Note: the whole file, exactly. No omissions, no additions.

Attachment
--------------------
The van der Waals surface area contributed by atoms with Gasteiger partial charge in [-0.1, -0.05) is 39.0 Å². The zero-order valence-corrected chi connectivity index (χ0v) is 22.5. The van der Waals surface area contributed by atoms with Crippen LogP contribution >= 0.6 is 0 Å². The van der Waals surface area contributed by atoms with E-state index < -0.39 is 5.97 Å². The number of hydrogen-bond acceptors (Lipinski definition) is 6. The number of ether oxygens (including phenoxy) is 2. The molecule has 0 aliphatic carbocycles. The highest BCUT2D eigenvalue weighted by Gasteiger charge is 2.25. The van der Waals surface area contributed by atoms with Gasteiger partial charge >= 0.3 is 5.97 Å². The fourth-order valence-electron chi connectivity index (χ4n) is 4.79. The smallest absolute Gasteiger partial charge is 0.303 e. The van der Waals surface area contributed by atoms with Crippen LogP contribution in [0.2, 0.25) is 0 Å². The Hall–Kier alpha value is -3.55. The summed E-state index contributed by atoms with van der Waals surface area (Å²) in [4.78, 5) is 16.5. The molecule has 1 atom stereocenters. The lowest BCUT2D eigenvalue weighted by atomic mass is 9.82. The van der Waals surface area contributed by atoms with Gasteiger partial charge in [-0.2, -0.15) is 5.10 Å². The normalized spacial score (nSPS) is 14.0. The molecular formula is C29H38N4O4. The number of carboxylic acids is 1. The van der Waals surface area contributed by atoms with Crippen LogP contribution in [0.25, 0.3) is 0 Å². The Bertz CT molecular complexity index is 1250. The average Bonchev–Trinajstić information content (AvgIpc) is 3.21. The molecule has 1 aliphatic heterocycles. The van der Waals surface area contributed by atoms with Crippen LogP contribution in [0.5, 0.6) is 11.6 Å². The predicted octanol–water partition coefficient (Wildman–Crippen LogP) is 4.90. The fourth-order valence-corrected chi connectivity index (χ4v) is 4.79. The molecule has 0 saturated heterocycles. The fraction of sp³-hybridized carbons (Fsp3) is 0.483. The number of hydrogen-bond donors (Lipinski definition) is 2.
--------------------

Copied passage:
The van der Waals surface area contributed by atoms with Gasteiger partial charge in [-0.1, -0.05) is 39.0 Å². The zero-order valence-corrected chi connectivity index (χ0v) is 22.5. The van der Waals surface area contributed by atoms with Crippen LogP contribution >= 0.6 is 0 Å². The van der Waals surface area contributed by atoms with E-state index < -0.39 is 5.97 Å². The number of hydrogen-bond acceptors (Lipinski definition) is 6. The number of ether oxygens (including phenoxy) is 2. The molecule has 0 aliphatic carbocycles. The highest BCUT2D eigenvalue weighted by Gasteiger charge is 2.25. The van der Waals surface area contributed by atoms with Gasteiger partial charge >= 0.3 is 5.97 Å². The fourth-order valence-electron chi connectivity index (χ4n) is 4.79. The smallest absolute Gasteiger partial charge is 0.303 e. The van der Waals surface area contributed by atoms with Crippen LogP contribution in [0.2, 0.25) is 0 Å². The Hall–Kier alpha value is -3.55. The summed E-state index contributed by atoms with van der Waals surface area (Å²) in [4.78, 5) is 16.5. The molecule has 1 atom stereocenters. The lowest BCUT2D eigenvalue weighted by atomic mass is 9.82. The van der Waals surface area contributed by atoms with Gasteiger partial charge in [-0.2, -0.15) is 5.10 Å². The normalized spacial score (nSPS) is 14.0. The molecular formula is C29H38N4O4. The number of carboxylic acids is 1. The van der Waals surface area contributed by atoms with Crippen LogP contribution in [0.25, 0.3) is 0 Å². The Bertz CT molecular complexity index is 1250. The average Bonchev–Trinajstić information content (AvgIpc) is 3.21. The molecule has 1 aliphatic heterocycles. The van der Waals surface area contributed by atoms with Crippen LogP contribution in [0.5, 0.6) is 11.6 Å². The predicted octanol–water partition coefficient (Wildman–Crippen LogP) is 4.90. The fourth-order valence-corrected chi connectivity index (χ4v) is 4.79. The molecule has 0 saturated heterocycles. The fraction of sp³-hybridized carbons (Fsp3) is 0.483. The number of hydrogen-bond donors (Lipinski definition) is 2.